If you want to examine or
extract the files contained in a disk image, you need extra software, as Windows
cannot open an image by itself, and neither can most CD-writing software. An
excellent third-party utility that can help with this is Smart Project's Isobuster
(www.isobuster.com), a freeware/shareware product that can read many image file
formats and copy files out of them.
This can be handy for
recovering data from a damaged CD also.
Copying CDs and
All of the major CD-creation software packages come with the
option to do a direct copy of a CD or DVD disk. This is
accomplished by either copying the data from the original disk in a separate drive
directly to the new blank disk in the writer (on the fly copying), or more
commonly, by creating a disk image on the hard drive, then using that image to create
further copies on blank media.
The creation of an
image file is the default method used for copying, as it is considerably more
reliable and flexible. Using this method, you need only the CD or DVD writer, as
the data disk can first be copied to the hard drive and then ejected to make
room for the blank media.
copying 'on the fly' you obviously need
a second CD or DVD capable drive to read the data disk. When you choose to
copy a disk using an image file, you can generally select whether or not you
wish the image to remain on the hard drive after you create the copy, so you can
use it in the future. With this method you will need sufficient hard drive space
to hold the image you are (at least temporarily) creating, 700MB for CD-R/RW and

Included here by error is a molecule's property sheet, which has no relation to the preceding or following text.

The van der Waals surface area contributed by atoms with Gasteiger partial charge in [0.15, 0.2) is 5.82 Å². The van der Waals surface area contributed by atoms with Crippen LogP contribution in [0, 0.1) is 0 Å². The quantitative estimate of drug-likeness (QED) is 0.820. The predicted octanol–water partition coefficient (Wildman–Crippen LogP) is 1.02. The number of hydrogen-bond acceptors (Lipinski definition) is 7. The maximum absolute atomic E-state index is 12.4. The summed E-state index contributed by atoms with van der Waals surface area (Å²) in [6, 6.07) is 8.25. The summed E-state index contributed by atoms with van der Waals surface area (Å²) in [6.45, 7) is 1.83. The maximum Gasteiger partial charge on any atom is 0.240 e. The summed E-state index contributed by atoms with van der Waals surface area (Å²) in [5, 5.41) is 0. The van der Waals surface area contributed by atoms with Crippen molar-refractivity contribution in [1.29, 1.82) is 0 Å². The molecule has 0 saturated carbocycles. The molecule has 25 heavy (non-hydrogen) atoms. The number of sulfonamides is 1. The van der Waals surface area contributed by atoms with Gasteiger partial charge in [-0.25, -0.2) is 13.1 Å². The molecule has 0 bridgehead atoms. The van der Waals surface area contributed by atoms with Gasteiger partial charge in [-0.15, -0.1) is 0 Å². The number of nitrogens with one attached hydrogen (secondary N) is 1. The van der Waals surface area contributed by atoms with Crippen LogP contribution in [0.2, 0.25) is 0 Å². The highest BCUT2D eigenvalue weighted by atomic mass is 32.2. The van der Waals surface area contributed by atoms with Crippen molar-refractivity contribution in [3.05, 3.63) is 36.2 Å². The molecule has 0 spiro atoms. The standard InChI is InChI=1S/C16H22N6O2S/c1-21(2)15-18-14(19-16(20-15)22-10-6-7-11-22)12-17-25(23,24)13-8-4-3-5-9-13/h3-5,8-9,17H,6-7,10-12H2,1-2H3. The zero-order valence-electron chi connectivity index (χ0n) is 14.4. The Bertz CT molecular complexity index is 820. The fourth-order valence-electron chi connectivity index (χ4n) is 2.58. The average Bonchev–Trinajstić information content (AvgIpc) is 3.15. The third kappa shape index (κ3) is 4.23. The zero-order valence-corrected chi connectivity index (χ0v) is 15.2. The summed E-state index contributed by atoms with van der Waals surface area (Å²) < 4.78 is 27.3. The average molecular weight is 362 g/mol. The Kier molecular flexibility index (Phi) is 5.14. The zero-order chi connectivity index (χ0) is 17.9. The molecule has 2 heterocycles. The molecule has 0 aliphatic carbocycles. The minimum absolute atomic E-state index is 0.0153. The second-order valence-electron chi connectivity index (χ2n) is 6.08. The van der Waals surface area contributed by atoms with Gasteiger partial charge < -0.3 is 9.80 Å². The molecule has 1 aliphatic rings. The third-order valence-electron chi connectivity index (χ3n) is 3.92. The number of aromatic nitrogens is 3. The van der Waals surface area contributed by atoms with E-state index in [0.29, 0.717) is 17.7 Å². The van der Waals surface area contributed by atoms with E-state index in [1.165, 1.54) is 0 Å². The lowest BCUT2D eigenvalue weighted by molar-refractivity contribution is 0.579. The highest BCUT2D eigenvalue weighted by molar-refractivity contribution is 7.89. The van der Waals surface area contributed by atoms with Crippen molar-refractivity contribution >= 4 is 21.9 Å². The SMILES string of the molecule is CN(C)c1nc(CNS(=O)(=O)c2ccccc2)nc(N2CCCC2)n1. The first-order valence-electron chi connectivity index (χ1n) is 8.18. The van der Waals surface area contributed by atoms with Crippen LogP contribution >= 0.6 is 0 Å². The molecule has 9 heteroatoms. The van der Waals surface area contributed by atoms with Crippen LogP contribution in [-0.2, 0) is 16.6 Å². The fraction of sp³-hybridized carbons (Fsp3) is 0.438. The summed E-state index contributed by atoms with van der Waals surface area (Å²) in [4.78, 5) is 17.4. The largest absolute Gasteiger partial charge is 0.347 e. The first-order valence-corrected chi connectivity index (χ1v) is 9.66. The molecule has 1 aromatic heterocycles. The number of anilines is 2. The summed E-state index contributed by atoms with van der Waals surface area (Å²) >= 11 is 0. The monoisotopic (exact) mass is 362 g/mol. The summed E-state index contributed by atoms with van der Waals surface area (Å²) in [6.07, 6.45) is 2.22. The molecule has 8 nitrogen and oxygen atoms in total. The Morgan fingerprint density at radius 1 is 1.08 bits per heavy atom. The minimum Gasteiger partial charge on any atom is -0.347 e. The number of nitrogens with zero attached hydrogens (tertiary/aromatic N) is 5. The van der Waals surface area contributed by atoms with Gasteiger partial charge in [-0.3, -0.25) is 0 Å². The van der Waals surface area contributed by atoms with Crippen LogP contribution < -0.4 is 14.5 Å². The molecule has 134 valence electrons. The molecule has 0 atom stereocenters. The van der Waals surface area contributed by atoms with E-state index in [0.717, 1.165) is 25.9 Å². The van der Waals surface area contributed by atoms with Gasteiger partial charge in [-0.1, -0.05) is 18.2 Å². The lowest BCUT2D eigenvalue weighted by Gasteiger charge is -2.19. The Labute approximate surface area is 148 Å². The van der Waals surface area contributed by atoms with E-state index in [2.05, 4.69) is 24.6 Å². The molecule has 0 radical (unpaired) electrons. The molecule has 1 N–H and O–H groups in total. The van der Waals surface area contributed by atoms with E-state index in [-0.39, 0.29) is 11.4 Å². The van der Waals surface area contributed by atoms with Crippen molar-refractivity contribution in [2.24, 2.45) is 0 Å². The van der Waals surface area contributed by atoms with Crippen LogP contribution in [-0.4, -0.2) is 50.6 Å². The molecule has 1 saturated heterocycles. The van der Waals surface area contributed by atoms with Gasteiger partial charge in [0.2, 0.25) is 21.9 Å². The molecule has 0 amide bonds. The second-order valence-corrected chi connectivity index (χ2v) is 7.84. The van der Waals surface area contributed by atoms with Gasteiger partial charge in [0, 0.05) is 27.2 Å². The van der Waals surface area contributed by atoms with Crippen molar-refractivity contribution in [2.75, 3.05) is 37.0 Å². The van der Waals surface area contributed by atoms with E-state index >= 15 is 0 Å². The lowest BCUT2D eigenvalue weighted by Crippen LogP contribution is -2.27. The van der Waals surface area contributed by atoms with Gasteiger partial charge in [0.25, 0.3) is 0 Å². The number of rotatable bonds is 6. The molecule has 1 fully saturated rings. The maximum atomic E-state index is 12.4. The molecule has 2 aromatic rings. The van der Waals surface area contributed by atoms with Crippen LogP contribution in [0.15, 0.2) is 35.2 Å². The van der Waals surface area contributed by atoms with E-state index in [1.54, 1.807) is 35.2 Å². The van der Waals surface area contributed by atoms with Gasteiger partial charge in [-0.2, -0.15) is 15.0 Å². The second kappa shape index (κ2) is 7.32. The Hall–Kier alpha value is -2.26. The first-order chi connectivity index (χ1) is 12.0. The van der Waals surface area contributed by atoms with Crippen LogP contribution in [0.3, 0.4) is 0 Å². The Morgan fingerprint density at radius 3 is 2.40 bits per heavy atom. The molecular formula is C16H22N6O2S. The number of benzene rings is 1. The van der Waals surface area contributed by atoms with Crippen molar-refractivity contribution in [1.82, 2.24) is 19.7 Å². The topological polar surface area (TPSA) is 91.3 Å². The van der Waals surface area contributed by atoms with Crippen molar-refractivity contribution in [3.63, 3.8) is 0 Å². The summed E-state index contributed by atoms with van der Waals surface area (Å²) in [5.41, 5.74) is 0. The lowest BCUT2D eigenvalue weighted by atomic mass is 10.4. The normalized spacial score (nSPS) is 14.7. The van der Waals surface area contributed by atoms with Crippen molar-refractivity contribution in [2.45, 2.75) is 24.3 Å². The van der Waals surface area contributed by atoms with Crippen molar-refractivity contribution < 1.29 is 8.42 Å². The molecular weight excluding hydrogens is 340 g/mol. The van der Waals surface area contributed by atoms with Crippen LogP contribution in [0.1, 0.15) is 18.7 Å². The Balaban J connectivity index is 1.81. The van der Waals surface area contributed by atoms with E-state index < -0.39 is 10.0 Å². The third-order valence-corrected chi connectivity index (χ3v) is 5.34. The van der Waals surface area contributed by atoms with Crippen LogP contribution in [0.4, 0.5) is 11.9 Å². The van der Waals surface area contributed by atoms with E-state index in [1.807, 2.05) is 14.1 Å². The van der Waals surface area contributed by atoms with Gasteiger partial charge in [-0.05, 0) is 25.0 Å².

up to 4.7GB For DVD media.
For copying your own data or
custom music CD and DVDs, there is nothing more to it than starting the copy and
inserting blank media when prompted. If you wish to make backups of commercial
software or music CDs or backup your DVD collection things get much more
complicated very quickly, both for logistical and legal
Much commercial software
(especially games) and recent music contains forms of copy protection designed
to make copying much, much more difficult. This can range from including
deliberate 'imperfections' in the original CD to confuse CD writers into
thinking the disk is damaged (a process introduced with the original Half-Life
game) to making music CDs that actually will not play on computer CD drives to
DVD duplication is even more
complicated, as not only are the original DVDs encrypted, they also often
require editing before they will fit on a standard 4.7GB DVD-R disk.
The industries involved
obviously have an interest in making it very difficult to copy their products,
and this is fair enough; Software piracy is a huge problem. It does make things
very tricky for the innocent user who wants to guarantee his investment in their
products though. The one constant to these various methods of copy protection is
this; someone has figured out how to defeat all of them at one time or another.
Newer CD writers even include
support for bypassing several copy-protection methods though software, creating
an interesting financial battle scenario between software companies and hardware
manufacturers. While generally speaking, backing up software you have purchased
for personal use is quite legal, there are several complex areas. PCstats has
a comprehensive article on the various legalities involved in
backing up software and music that you may wish to read.